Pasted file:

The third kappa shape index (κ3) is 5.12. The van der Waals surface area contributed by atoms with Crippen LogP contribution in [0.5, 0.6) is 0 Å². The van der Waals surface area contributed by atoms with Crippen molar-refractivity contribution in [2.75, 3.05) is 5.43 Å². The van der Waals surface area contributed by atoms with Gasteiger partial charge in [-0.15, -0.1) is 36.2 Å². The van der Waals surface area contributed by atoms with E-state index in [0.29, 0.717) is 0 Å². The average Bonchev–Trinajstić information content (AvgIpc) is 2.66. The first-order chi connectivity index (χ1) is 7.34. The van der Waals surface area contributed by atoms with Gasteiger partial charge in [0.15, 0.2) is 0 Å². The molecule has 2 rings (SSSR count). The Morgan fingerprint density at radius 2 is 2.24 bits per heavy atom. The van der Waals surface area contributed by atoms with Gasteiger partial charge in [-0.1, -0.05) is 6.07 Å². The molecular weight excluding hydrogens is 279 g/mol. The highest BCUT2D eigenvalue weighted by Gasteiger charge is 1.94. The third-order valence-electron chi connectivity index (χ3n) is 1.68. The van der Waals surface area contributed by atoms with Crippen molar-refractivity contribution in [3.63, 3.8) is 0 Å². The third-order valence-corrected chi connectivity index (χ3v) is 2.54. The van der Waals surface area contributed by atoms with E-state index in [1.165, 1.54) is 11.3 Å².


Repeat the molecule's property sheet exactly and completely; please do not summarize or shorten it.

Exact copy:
The third kappa shape index (κ3) is 5.12. The van der Waals surface area contributed by atoms with Crippen LogP contribution in [0.5, 0.6) is 0 Å². The van der Waals surface area contributed by atoms with Crippen molar-refractivity contribution in [2.75, 3.05) is 5.43 Å². The van der Waals surface area contributed by atoms with Gasteiger partial charge in [-0.15, -0.1) is 36.2 Å². The van der Waals surface area contributed by atoms with E-state index in [0.29, 0.717) is 0 Å². The average Bonchev–Trinajstić information content (AvgIpc) is 2.66. The first-order chi connectivity index (χ1) is 7.34. The van der Waals surface area contributed by atoms with Gasteiger partial charge in [0.15, 0.2) is 0 Å². The molecule has 2 rings (SSSR count). The Morgan fingerprint density at radius 2 is 2.24 bits per heavy atom. The van der Waals surface area contributed by atoms with Gasteiger partial charge in [-0.1, -0.05) is 6.07 Å². The molecular weight excluding hydrogens is 279 g/mol. The highest BCUT2D eigenvalue weighted by Gasteiger charge is 1.94. The third-order valence-electron chi connectivity index (χ3n) is 1.68. The van der Waals surface area contributed by atoms with Crippen molar-refractivity contribution in [3.63, 3.8) is 0 Å². The third-order valence-corrected chi connectivity index (χ3v) is 2.54. The van der Waals surface area contributed by atoms with E-state index in [1.165, 1.54) is 11.3 Å².